1. Hey Karma, Over Here*

        OP. This is it exactly. And honestly, share with your therapist. This is what is happening with work people. They are working. They don’t require confrontation, they require a virtual tap on the shoulder, “Hi, I’m back and I’m ready to work now.”

      2. #4*

        We all have everyone’s calendars constantly open (it’s a problem if you don’t document to the minute your breaks, vacation, etc.) so it’s the sort of thing that it’s a faux pas to send someone a message when they’re gone (also when their status isn’t “online”) – I will clarify (I think it was lost in my email to Allison) that my therapist was the one that told me not to be the first one to reach out as a contract worker and to not manage up, specifically because of previous hostile work environments, but also due to the fact that I’m not even a “real” employee yet

        1. Cinnabar Red*

          I find your therapist’s advice really very odd in a work context. Very odd. My firm uses contractors and I would think it inappropriate for them to NOT make contact – if anything, contractors need to be more proactive in maintaining comms lines than employees do. And EVERYONE should “manage up” to make the most efficient use of both your time and your manager’s. I think your therapist is giving poor advice.

        2. hufflepuff hobbit*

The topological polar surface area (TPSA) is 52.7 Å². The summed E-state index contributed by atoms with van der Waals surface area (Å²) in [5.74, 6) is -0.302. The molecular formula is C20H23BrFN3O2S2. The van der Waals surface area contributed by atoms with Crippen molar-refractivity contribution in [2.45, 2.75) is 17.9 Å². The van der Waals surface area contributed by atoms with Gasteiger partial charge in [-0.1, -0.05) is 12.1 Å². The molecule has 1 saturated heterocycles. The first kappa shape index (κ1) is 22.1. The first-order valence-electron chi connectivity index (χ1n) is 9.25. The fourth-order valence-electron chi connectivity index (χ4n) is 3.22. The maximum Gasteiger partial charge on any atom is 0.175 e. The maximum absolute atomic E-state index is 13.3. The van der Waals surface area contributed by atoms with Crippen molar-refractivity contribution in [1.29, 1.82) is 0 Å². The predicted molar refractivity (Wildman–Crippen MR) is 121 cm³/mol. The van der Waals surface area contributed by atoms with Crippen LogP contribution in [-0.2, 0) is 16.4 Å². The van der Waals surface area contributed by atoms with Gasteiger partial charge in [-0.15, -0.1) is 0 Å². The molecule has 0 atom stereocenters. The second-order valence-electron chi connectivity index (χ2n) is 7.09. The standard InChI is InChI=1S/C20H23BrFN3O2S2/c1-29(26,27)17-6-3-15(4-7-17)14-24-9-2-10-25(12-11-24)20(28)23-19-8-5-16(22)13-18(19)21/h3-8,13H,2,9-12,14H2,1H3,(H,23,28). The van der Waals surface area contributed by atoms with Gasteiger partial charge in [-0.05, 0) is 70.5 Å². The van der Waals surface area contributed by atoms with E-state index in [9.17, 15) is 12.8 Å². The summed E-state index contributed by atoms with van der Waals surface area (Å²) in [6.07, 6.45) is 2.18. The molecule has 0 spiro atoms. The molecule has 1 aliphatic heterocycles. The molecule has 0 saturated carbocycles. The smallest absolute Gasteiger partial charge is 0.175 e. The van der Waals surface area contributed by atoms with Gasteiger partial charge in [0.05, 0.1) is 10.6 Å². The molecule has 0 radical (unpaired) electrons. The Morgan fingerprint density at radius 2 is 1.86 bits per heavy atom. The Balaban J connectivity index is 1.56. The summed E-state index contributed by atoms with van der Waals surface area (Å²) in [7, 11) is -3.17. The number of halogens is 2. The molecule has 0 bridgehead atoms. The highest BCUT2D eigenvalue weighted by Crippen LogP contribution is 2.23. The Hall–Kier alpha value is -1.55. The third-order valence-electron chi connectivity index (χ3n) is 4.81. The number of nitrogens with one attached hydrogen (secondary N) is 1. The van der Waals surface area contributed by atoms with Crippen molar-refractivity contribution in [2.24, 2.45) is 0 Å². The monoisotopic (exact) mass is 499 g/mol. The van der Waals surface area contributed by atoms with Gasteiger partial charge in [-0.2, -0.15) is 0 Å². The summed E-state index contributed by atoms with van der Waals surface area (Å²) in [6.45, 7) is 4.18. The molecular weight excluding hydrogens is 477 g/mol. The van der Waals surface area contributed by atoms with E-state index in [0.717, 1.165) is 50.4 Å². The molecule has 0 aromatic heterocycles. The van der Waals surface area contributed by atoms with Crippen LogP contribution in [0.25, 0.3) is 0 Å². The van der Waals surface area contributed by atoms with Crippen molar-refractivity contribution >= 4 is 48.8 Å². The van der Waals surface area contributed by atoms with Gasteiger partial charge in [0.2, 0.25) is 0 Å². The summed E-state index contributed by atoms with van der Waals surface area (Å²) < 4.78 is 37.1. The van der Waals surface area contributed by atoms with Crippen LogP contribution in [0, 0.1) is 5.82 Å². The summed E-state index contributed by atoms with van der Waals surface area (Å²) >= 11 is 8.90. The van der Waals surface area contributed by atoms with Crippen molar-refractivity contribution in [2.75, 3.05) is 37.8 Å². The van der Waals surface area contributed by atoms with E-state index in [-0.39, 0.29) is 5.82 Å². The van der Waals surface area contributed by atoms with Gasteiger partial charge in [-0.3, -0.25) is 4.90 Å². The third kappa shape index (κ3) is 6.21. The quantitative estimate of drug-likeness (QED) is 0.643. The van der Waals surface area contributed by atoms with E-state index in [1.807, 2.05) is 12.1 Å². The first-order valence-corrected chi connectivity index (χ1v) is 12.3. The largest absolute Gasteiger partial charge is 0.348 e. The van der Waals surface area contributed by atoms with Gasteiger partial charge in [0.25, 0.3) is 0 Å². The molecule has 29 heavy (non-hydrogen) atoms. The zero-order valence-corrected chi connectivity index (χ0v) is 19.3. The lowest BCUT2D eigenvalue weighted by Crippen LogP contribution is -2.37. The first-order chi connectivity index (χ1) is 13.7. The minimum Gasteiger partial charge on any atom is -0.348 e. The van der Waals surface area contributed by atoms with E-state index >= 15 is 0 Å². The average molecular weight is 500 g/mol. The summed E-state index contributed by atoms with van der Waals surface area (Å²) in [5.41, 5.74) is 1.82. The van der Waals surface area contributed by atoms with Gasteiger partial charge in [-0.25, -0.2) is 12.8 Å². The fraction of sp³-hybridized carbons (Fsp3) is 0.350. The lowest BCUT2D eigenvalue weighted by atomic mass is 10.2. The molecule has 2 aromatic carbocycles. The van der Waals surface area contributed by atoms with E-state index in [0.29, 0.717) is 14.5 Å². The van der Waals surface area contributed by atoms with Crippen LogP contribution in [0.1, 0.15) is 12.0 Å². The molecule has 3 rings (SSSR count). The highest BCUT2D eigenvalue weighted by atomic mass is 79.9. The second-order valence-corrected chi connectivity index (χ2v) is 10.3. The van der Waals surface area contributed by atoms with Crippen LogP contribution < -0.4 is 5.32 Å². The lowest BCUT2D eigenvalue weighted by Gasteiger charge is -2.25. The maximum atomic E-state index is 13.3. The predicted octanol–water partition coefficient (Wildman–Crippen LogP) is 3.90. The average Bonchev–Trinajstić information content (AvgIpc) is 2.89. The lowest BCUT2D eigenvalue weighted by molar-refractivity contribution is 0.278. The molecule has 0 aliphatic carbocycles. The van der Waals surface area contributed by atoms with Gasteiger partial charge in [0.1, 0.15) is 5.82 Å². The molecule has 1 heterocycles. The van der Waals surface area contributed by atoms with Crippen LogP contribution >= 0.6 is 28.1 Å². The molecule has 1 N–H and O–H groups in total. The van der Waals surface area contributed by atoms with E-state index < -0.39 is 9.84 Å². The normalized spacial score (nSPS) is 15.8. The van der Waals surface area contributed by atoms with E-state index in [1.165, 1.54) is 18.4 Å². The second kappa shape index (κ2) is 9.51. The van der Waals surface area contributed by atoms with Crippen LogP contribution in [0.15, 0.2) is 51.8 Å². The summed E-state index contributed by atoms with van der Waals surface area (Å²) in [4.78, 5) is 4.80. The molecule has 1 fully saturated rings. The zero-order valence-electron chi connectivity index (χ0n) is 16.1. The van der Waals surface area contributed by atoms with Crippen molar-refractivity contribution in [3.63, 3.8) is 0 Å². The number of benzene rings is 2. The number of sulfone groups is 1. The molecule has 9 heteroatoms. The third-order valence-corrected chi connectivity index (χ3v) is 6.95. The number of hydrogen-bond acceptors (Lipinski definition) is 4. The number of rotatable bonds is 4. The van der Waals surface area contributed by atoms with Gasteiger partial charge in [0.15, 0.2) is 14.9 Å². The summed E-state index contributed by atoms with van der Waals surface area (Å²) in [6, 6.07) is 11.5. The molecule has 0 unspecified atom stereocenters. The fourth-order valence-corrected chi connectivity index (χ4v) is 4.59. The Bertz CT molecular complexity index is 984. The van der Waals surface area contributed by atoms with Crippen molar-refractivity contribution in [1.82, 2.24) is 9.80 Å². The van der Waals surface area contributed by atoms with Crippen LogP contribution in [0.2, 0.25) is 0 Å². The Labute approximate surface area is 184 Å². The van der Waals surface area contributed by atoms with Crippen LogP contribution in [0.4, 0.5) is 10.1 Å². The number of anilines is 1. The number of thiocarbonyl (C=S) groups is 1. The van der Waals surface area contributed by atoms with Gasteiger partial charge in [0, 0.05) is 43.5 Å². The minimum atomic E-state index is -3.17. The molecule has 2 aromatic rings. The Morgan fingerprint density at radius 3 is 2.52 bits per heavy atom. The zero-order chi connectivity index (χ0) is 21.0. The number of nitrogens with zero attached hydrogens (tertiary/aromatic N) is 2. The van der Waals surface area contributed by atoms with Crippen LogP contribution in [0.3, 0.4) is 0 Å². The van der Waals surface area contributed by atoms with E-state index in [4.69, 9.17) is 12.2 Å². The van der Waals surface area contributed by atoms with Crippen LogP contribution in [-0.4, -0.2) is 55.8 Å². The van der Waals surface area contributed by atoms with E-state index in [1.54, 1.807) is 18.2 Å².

It’s not “managing up” to check in with your co-workers when you are back from a break. In most workplaces, it’s a normal courtesy. I agree with Cinnabar Red that when you are a remote contractor, it’s a good idea to be pretty proactive about reminding people you exist.

          1. Happily Self Employed*

            And if the “don’t manage up” advice refers to the contract-to-direct hiring, I can understand it would be a bad strategy to be all “are we there yet?” on a daily basis. But if you’ve been out of the loop on your honeymoon, it’s reasonable to ask for a status update now you’re back. (As well as letting people know you’re back and ready to take on work.)

      3. Dust Bunny*

        We’re part-time remote and, honestly, if my coworkers aren’t in front of me I have no idea where they are. Maybe they told me they’d be out of town, maybe they didn’t, I can only remember so many things at one time and right now I’m focused more on work.